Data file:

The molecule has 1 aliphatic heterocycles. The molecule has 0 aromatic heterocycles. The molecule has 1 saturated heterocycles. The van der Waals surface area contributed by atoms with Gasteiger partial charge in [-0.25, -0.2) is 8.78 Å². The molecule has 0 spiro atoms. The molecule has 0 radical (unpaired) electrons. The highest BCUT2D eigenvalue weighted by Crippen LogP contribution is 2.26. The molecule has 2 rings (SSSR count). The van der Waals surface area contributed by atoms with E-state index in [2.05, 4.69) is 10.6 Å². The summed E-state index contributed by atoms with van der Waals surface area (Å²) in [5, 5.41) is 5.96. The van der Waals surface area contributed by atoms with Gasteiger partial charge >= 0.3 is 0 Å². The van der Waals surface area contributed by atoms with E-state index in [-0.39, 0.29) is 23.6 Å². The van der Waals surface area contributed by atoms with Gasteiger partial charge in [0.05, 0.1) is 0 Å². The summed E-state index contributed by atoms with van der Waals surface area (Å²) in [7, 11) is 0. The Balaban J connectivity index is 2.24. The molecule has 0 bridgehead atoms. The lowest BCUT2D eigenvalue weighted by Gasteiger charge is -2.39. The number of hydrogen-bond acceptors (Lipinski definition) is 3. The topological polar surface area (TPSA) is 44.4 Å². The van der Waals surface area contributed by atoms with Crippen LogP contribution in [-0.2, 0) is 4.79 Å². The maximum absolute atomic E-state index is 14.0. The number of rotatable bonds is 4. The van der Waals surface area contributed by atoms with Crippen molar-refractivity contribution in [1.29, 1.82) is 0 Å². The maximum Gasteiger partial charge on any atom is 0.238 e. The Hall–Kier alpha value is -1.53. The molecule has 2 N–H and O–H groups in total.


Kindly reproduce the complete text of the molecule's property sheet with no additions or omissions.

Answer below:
The molecule has 1 aliphatic heterocycles. The molecule has 0 aromatic heterocycles. The molecule has 1 saturated heterocycles. The van der Waals surface area contributed by atoms with Gasteiger partial charge in [-0.25, -0.2) is 8.78 Å². The molecule has 0 spiro atoms. The molecule has 0 radical (unpaired) electrons. The highest BCUT2D eigenvalue weighted by Crippen LogP contribution is 2.26. The molecule has 2 rings (SSSR count). The van der Waals surface area contributed by atoms with E-state index in [2.05, 4.69) is 10.6 Å². The summed E-state index contributed by atoms with van der Waals surface area (Å²) in [5, 5.41) is 5.96. The van der Waals surface area contributed by atoms with Gasteiger partial charge >= 0.3 is 0 Å². The van der Waals surface area contributed by atoms with E-state index in [-0.39, 0.29) is 23.6 Å². The van der Waals surface area contributed by atoms with Gasteiger partial charge in [0.05, 0.1) is 0 Å². The summed E-state index contributed by atoms with van der Waals surface area (Å²) in [7, 11) is 0. The Balaban J connectivity index is 2.24. The molecule has 0 bridgehead atoms. The lowest BCUT2D eigenvalue weighted by Gasteiger charge is -2.39. The number of hydrogen-bond acceptors (Lipinski definition) is 3. The topological polar surface area (TPSA) is 44.4 Å². The van der Waals surface area contributed by atoms with Crippen LogP contribution in [-0.2, 0) is 4.79 Å². The maximum absolute atomic E-state index is 14.0. The number of rotatable bonds is 4. The van der Waals surface area contributed by atoms with Crippen molar-refractivity contribution in [1.29, 1.82) is 0 Å². The maximum Gasteiger partial charge on any atom is 0.238 e. The Hall–Kier alpha value is -1.53. The molecule has 2 N–H and O–H groups in total.